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July 14, 2009

Miles Kington's Final Musings

Posted by webmaster
Every once in a while a book comes along that gives me pause and makes me appreciate the little --- and big --- things in life a whole lot more. How Shall I Tell the Dog?: And Other Final Musings by Miles Kington did that as I spent an afternoon in late May reading an advance copy. After Kington, a humor columnist for a London newspaper, was diagnosed with pancreatic cancer, he began writing down the thoughts that came to him as he mused on his exit from this world. The book is funny, witty and thought-provoking. It certainly gave me a lot to think about, especially how important it is to make every day count.

How Shall I Tell the Dog? is written as a series of letters to Kington's literary agent and friend, Gill Coleridge. I had the pleasure of meeting Gill last month when she (I confess I thought Gill was a he; it's pronounced Jill) came to New York. For about an hour she shared the back story of Miles' work and when she was finished I knew I wanted her to write a piece for us that would introduce Miles to you, which we could bring you on the day the book hit bookstores. Thus in today's guest blog, Gill tells us about Miles and what his hopes were for his final literary work. I envy her; I would have enjoyed meeting Miles. Enjoy.

It's strange to think it was just about two years ago, on a very hot sunny day, that Miles first indicated to me that he had some strange and indefinable illness. He hadn't been feeling well, said he was turning yellow, and had been in and out of hospital. Of course, I immediately feared the worst, and, sadly, I was right.... I guess it was early August that he told me he had the dreaded cancer.... But, said he, in his characteristically cheerful voice, "Don't worry, Gill, I've been thinking about this and reckon I can make something out of it; perhaps rather crudely I can make cancer work for its living." Gulps from me on the end of the phone in my office, unable to take in the enormity of what he was telling me. "They can't do anything about it," he said, "nor will they tell me how long I've got, so what I'm going to do is write you some letters about it all and then maybe, Gill, you can sell these and make a bestselling book for me. After all, others who had cancer have done that, haven't they?"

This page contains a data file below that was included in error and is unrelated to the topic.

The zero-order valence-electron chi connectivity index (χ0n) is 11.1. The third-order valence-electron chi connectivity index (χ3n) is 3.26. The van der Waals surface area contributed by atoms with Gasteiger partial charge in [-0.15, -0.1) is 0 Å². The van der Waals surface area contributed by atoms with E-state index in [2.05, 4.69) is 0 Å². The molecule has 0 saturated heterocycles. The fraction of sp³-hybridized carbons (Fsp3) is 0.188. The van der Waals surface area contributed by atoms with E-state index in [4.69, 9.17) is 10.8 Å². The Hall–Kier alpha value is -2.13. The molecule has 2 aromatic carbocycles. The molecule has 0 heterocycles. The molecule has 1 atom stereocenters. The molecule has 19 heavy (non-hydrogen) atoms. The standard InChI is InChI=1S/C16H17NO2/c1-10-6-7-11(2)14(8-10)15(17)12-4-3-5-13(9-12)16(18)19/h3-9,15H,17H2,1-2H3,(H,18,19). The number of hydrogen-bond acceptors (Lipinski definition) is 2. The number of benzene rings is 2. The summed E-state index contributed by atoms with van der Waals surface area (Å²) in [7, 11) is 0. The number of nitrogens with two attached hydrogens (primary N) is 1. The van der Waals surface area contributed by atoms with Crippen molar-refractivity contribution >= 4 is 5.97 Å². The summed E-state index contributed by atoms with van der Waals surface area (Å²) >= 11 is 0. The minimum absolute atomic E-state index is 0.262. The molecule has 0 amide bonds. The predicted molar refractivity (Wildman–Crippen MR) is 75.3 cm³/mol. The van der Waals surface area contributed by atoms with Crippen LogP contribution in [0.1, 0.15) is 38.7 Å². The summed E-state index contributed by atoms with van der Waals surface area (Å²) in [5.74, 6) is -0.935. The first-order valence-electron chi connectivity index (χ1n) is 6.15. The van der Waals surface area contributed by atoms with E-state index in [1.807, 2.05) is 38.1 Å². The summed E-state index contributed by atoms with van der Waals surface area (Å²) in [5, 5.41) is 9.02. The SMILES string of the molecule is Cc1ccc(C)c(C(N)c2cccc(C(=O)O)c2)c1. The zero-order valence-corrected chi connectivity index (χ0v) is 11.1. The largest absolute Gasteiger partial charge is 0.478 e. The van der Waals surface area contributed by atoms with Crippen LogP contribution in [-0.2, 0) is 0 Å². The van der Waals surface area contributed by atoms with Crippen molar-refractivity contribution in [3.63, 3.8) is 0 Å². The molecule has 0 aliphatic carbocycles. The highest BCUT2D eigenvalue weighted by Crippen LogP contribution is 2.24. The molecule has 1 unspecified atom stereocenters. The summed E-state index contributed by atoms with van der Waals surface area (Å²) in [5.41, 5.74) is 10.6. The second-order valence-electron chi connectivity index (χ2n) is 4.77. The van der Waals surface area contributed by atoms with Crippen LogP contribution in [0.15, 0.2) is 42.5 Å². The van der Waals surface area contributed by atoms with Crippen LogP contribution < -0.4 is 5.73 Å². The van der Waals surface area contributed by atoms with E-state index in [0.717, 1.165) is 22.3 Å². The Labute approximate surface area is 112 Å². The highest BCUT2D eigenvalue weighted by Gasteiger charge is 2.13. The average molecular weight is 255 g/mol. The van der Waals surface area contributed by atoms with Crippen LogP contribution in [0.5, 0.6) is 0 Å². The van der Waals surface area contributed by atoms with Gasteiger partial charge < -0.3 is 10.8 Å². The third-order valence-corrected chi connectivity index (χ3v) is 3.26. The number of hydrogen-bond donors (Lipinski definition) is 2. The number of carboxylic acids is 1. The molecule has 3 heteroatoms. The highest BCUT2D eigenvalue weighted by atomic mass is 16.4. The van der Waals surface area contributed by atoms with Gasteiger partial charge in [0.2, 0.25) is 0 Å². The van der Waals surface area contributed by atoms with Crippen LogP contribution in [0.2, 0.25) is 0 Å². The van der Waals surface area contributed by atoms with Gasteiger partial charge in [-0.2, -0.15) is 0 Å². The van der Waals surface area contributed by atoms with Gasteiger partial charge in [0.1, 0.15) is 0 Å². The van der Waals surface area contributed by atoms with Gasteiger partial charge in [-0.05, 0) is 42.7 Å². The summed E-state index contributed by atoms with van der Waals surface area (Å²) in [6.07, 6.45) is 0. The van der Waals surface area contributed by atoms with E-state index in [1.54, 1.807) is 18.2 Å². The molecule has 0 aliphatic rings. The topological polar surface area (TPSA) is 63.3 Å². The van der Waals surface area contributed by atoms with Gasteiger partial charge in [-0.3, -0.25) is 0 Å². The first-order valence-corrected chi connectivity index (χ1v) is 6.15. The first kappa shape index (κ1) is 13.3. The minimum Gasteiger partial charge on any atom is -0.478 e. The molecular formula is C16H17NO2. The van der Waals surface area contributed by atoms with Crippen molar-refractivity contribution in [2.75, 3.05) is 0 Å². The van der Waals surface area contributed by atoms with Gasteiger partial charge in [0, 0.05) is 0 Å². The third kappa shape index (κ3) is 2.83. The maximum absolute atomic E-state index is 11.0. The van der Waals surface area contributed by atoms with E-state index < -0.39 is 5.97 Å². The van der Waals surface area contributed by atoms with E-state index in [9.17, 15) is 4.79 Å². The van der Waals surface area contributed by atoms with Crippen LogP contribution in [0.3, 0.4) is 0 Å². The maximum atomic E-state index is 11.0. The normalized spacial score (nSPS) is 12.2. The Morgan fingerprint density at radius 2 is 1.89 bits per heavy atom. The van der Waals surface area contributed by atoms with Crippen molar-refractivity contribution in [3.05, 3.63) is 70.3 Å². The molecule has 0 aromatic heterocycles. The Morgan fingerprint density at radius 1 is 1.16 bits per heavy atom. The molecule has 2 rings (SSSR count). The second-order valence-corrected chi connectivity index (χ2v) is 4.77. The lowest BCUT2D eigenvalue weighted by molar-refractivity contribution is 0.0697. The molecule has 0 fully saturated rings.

I met Miles back in the mid-eighties, at a lunch hosted by Private Eye (the British satirical magazine). As we left, we walked together through Soho, he pushing his bike (he went everywhere by bike), and he said to me, "Hmm.... Literary agent? Well, just how literary do I have to be to have a literary agent?" "Not very," was my reply. "Though it helps if you write books." "I do write books," he said. "I've written all those Franglais books. Though I suppose funny books about how to speak French don't count." "Yes, they do," I replied. "But if you could think of an idea for a British book that would be perfect." So then, he said, "Well, I've always wanted to do a book about jokes around the world, i.e., what each nation thinks of each other, which I'd thought could be called A World Atlas of Prejudice. Do you think that's a good idea? Might it be a bestseller?"